Setting up a primary subscription as mandatory before allowing a-la-carte subscriptions on specific

I think I'm missing something obvious, but I'm not able to see how to set this up.

I want a primary subscription - a basic membership to an organization. Then, and only if they have a primary subscription can they sign up for some topic specific memberships. They can choose from eight or so specific topics choosing none or all of them.

  • Patrick

    Hi @Kipp

    Welcome to the forums!

    The easiest way to set that up is to use the subscription-specific shortcodes on your Registration page to display only the stuff for your initial plan.

    Then, use those same shortcodes to add the other subscriptions to your Subscriptions page.

    That way, not-registered users can only see and register for the basic plan. Once they have registered, and visit their Subscriptions page, they see all the others.

    But be very careful when creating your access levels as setting things up for multiple concurrent plans gets very tricky, very fast. It's just too easy to create access conflicts.

    An alternative could be to use our Pay-Per-View plugin for your topic-specific access plans. The 2 plugins work just fine together.

  • Patrick

    Hi again @Kipp

    At the Registration Page setting, under the Membership Pages tab, you'll see this:
    You can include an introduction on the page, for more advanced content around the registration form then you should include the [subscriptionform] shortcode in some location on that page. Alternatively leave the page blank for the standard Membership subscription forms.

    The page is blank by default. So is the Subscriptions page. That's because Membership injects the forms into the content area on the front-end.

    But you can add any content you like to those pages. The only caveat is if you do, and you also want the default forms to appear, you must also add the required shortcodes on those pages.

    So, if adding custom content to the Registration page, you would normally add the [subscriptionform] shortcode to it so the standard form gets included also. The standard form shows all your public subscriptions.

    But for this particular setup, we want to do it a little differently. Instead of adding custom content to the page and the standard shortcode for the standard form, we want to show only the information for your initial subscription. So the entire contents of your Registration page should look like this (the number should be the ID of the subscription you want your users to initially sign up to):

    [subscriptiontitle subscription="2"]
    [subscriptiondetails subscription="2"]
    [subscriptionprice subscription="2"]
    [subscriptionbutton subscription="2"]

    Once they've signup up to that subscription and visit their Subscriptions page, then and only then will they see all the other subscriptions you have to offer.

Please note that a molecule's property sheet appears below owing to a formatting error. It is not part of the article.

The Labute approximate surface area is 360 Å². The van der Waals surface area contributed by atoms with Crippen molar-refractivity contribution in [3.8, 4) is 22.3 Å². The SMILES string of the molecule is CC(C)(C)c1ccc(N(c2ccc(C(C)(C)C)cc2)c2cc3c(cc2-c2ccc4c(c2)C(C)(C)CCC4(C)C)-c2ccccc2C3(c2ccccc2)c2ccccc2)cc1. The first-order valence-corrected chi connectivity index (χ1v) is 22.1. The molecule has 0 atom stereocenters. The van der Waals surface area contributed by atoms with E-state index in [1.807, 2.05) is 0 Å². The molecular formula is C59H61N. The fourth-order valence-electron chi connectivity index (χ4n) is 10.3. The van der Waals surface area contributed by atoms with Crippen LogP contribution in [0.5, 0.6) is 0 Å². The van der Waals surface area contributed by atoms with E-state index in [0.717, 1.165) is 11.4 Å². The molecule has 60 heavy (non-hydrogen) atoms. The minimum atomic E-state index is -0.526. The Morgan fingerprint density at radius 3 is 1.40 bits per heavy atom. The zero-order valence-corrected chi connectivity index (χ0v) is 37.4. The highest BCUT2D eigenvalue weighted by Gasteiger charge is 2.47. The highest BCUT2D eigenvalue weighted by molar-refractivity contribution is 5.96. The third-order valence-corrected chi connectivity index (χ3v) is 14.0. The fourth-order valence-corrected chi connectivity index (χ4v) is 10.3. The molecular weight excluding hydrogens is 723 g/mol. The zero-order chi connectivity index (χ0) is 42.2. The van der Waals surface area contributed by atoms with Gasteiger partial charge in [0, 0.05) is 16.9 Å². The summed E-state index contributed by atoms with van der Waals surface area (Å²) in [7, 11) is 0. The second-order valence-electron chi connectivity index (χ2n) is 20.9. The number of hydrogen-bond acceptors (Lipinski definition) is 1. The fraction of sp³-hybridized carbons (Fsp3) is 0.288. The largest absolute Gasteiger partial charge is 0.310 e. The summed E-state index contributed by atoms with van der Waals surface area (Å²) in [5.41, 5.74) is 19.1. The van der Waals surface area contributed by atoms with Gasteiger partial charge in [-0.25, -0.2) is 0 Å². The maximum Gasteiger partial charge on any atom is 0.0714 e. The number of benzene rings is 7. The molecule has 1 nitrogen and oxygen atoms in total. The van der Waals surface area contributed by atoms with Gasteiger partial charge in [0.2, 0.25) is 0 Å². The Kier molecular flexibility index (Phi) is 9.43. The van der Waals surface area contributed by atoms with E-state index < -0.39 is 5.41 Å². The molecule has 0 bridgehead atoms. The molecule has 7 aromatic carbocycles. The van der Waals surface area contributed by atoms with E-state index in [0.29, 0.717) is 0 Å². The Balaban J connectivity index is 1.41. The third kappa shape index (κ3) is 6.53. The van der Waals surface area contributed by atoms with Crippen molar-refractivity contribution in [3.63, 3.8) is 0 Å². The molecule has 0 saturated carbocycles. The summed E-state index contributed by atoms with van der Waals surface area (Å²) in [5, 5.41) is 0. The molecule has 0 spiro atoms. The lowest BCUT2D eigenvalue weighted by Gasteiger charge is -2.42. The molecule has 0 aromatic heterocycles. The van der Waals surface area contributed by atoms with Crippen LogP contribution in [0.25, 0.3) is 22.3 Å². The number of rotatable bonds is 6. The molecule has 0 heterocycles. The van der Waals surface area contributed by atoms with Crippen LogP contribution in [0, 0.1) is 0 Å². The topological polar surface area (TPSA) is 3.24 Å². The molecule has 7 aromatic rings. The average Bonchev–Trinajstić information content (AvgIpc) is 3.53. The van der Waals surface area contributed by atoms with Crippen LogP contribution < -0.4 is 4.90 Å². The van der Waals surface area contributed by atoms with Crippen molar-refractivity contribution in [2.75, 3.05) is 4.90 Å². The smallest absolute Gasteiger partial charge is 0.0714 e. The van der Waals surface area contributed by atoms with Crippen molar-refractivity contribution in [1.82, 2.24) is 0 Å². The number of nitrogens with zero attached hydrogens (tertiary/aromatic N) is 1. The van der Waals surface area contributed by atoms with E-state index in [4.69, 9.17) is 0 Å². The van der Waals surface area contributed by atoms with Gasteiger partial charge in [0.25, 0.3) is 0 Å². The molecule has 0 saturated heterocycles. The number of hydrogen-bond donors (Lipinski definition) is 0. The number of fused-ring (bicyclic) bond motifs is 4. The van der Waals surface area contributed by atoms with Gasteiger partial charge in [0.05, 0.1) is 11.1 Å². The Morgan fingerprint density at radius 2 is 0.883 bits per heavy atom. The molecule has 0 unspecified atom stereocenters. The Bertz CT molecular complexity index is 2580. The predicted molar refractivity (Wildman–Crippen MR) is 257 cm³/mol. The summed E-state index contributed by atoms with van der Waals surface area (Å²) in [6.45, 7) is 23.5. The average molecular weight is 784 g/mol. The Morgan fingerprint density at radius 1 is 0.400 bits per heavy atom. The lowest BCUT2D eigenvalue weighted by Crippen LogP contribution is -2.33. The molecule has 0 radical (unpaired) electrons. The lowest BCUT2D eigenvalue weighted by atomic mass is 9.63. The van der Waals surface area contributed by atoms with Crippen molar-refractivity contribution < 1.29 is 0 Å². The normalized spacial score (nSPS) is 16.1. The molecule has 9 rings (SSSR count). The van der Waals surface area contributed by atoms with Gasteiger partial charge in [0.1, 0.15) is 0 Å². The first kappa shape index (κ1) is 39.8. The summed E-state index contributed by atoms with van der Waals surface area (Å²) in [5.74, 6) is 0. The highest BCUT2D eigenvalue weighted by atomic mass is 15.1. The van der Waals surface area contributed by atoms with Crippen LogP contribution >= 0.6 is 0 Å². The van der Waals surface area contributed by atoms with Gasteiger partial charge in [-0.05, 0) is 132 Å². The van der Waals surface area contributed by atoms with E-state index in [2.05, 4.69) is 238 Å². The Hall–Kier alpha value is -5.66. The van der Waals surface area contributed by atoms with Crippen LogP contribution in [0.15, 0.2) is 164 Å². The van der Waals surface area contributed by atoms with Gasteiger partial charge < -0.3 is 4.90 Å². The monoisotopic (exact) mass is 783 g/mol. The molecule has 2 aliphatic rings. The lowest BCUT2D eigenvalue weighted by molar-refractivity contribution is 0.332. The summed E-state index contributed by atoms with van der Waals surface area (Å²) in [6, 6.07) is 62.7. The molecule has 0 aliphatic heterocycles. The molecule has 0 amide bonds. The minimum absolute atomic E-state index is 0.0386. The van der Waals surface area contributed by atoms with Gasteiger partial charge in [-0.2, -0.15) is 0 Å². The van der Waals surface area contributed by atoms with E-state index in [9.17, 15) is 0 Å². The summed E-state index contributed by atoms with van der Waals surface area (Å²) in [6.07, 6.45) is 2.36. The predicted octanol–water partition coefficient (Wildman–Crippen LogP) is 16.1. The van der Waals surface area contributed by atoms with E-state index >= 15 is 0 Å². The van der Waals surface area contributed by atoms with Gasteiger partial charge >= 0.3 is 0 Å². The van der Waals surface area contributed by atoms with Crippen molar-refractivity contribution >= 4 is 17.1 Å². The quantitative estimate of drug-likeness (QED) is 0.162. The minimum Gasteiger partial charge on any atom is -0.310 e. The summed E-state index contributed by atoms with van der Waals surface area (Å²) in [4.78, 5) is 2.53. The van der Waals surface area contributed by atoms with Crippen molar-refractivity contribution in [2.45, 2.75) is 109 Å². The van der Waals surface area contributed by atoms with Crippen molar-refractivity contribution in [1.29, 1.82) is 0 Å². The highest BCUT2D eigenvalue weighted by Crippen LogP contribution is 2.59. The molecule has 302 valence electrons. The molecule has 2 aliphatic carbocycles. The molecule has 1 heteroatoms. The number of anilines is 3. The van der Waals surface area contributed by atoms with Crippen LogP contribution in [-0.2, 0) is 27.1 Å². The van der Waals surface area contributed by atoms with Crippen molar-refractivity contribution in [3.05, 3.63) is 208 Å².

But, once again, be careful setting up multiple subscriptions just for access to little bits of your site. It is really too easy to create conflicts that can effectively lock your users out of everything if they subscribe to multiple plans.

    If you want them to subscribe to a membership plan, and then offer them access to specific bits of content throughout your site for an additional fee, then Pay Per View may be a whole lot easier.

    In this case, you wouldn't need to create several different Membership subscription plans, and wouldn't need to worry about access conflicts. You also wouldn't need to edit the Registration page at all, as you would have only the one subscription.

  • Kipp

    Ah! Bingo - that's what I was looking for. The problem that keeps me from using the Pay-Per-View button is that the "interest areas" are also annual submemberships under the primary and hence need to be tied to a specific sub membership. (This is established in the bylaws of the nonprofit I'm helping).

    i.e., I belong to parentgroup - I get a membership for one year. I then have the option of joining one, some, or all of eight subparentgroups - also with an annual membership. Throughout the years subgroupA will post content/media that should only be available to subgroupA and not to people that signed up for subgroupB and vice-versa.

  • Patrick

    Hi again @Kipp

    Whoops, that's my mistake.

    To have only your custom stuff display on the front-end, you need to hide to default form which otherwise will display on that page too. Add this to your theme's style-sheet to hide it:
    #membership-wrapper { display:none; }

    If you don't want to fiddle with the style-sheet, try this simple little plugin for all your custom CSS stuff:

    You can add formatting to your page content too, so it could look like this

    <h2>Sign up for our [subscriptiontitle subscription=&quot;2&quot;]</h2>
    <blockquote>[subscriptiondetails subscription=&quot;2&quot;]</blockquote>
    <h4><em>All that for only <strong>[subscriptionprice subscription=&quot;2&quot;]</strong> per month</em></h4>
    <p style=&quot;text-align: right;&quot;>[subscriptionbutton subscription=&quot;2&quot;]</p>

    The result on the front-end could look like this:

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